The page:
And on a related note, I am certain that I am called to the vocation of fatherhood because I have been telling dad-jokes my entire life.

Rootless, by Taylor Everett Brown | Little Book, Big Story

What inspired you to write Rootless?

I’ve always enjoyed faerie tale stories, whether they came in books, video games, or songs. And, as faerie tales tend to do, they inspired my own musings on the origins of magical worlds, fantastical beasts, and wonderful peoples.

I started capturing those ideas and writing them down while I was in college and, after more than a decade, they had grown into a living breathing world. I knew it was special and I wanted to do something with it. I just lacked the resolve and the focus. Then my son, Everett, came along and provided the spark I needed to write my first story in the world of Pateramor.

I thought it would be so much fun to write a little bedtime story, starring my son, that I could read to him throughout his childhood. Well, the bedtime story turned into a series of bedtime stories and, finally, into the full novel, Rootless. I was so happy with it, I decided to publish it.

An Interview with Author Taylor Everett Brown | Little Book, Big Story

I loved reading about the different forests of Pateramor. Which part of Pateramor would you most like to visit?

It makes me so happy to hear you say you loved reading about the forests. I wanted the forests to be like characters in the book, each with their own personality, feel, and quirks. I really enjoyed writing about them.

Rootless takes place in the Kingdom of Windfall, which is only one small part of the world of Pateramor. But even just in Windfall, there are so many places I would like to visit. From the serenity and solitude of the Singing Mountains to the hand-made grandeur of Fortuna to the other-worldly beauty of the glowing forest. It’s hard to choose!

But, for me, I think the dragon forest edges out the rest of the destinations. I just love dragonapple trees. Everything about them, from their warmth, to their giant fruit, to the ecosystem they create is intriguing.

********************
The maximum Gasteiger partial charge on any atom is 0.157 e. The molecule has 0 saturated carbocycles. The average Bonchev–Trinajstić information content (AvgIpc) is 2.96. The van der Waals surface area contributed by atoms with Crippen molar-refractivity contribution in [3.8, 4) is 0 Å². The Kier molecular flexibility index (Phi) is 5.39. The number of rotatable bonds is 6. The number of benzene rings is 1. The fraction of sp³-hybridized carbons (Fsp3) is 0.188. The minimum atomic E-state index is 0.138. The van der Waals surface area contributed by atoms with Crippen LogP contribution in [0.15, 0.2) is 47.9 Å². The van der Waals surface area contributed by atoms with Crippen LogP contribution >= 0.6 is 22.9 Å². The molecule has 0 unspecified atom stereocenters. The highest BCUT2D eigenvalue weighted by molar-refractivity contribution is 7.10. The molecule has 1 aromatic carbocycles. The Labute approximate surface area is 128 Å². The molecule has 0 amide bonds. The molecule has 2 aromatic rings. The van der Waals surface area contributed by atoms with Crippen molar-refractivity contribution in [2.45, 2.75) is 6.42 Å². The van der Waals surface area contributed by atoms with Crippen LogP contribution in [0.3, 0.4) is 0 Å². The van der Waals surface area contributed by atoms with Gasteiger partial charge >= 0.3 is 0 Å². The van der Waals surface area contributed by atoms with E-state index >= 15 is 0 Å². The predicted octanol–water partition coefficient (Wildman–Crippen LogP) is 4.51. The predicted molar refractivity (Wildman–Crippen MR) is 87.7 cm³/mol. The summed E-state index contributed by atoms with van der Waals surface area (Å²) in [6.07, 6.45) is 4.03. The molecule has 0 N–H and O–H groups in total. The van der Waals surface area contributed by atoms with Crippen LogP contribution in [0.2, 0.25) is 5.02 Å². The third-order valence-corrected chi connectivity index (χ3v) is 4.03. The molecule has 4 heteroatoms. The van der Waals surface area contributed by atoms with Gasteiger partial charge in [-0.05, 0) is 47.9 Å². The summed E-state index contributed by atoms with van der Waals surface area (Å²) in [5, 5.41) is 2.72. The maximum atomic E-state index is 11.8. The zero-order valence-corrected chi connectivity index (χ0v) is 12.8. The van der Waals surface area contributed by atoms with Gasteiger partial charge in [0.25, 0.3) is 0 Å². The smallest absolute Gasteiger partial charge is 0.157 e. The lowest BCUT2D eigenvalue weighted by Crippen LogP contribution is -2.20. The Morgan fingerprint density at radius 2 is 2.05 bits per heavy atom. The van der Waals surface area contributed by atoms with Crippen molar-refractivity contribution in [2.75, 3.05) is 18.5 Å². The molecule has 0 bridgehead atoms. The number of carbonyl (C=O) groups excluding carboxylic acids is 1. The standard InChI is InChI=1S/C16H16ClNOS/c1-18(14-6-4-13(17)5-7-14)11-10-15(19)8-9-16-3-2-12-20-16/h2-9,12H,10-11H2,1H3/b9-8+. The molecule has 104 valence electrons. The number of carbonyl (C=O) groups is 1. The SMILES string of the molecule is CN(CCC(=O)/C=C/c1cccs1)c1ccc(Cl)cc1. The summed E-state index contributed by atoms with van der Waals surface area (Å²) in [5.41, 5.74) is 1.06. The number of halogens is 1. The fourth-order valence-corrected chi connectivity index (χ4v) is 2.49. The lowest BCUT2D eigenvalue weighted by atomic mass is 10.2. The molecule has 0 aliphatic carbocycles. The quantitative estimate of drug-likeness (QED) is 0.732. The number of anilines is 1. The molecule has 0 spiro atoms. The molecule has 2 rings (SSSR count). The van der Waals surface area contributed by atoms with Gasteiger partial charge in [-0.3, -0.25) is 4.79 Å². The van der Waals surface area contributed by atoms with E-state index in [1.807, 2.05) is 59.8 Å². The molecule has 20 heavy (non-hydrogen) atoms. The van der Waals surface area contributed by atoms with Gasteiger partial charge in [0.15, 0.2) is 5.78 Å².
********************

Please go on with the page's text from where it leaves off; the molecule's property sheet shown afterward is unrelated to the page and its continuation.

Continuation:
And, between you and me, I will admit that I designed the dragonapples to really appeal to someone with my taste buds. That mixture of sweet and spicy is something that I relish. I would love to try one.

Of course, what really seals the deal is the dragons. Who doesn’t want to see dragons? Especially dragons as exhilarating and as beautiful as phytodrakes?

Rootless, by Taylor Everett Brown | Little Book, Big Story

What are some of your favorite books? Which ones particularly fuel your writing?

I recently read Augustine’s Confessions and it is incredible! It reads as easily as a modern novel and the troubles he deals with in his life are so easy to relate to . . . and yet it was written 1600 years ago!

The Count of Monte Cristo by Alexander Dumas is one of my all-time favorite books. It’s thrilling and inspiring from beginning to end, which is saying something given how much story it packs between its covers.

I also really enjoy reading anything by C.S. Lewis. One gem of his that not many talk about is Perelandra from his sci-fi trilogy. C.S. Lewis is so good at speaking about evil and there’s a scene in the second book where he explores what it was like when Eve was tempted in Eden. It is deliciously terrifying!

But in the end, J.R.R. Tolkien is still my favorite. When I need to get inspired to write I reach for him. The completeness of his world, the beauty of his language, and the sheer size of his story, you just can’t beat it. I can re-read his books over and over and I am always in awe.

Can we look forward to any new books from you?

You know, I do have a second son now, Augustine Michael Brown. And it would be a shame for him to grow up hearing and reading about his brother going on faerie tale journeys and not have any himself.

Yes! I am thrilled to announce that I have begun writing a second story in the world of Pateramor! I’m aiming to complete it before the end of the year. So stay tuned!

Rootless, by Taylor Everett Brown | Little Book, Big Story

Is there anything else you’d like to share with us?

Always! If you want to know more about the me, the books, or the world of Pateramor, I encourage you to go and explore Pateramor.com. I’m slowly building up a treasure trove of information on that website to fill in the blanks between the books.

For example, right now there’s a great article on the race of little inventors called the Munchkins (to which readers were introduced in Rootless). And I hope to soon publish an article on their “superior” brand of technology called “munchkintech”.

Check it out and let me know what you think!

Rootless | Taylor Everett Brown

Not long ago, I was the proving ground for our family’s books. But now Lydia has reached an age where I can trust her to discern tricky themes and talk with me about them—and she reads much, much faster than I do. I can’t keep her waiting for every single book.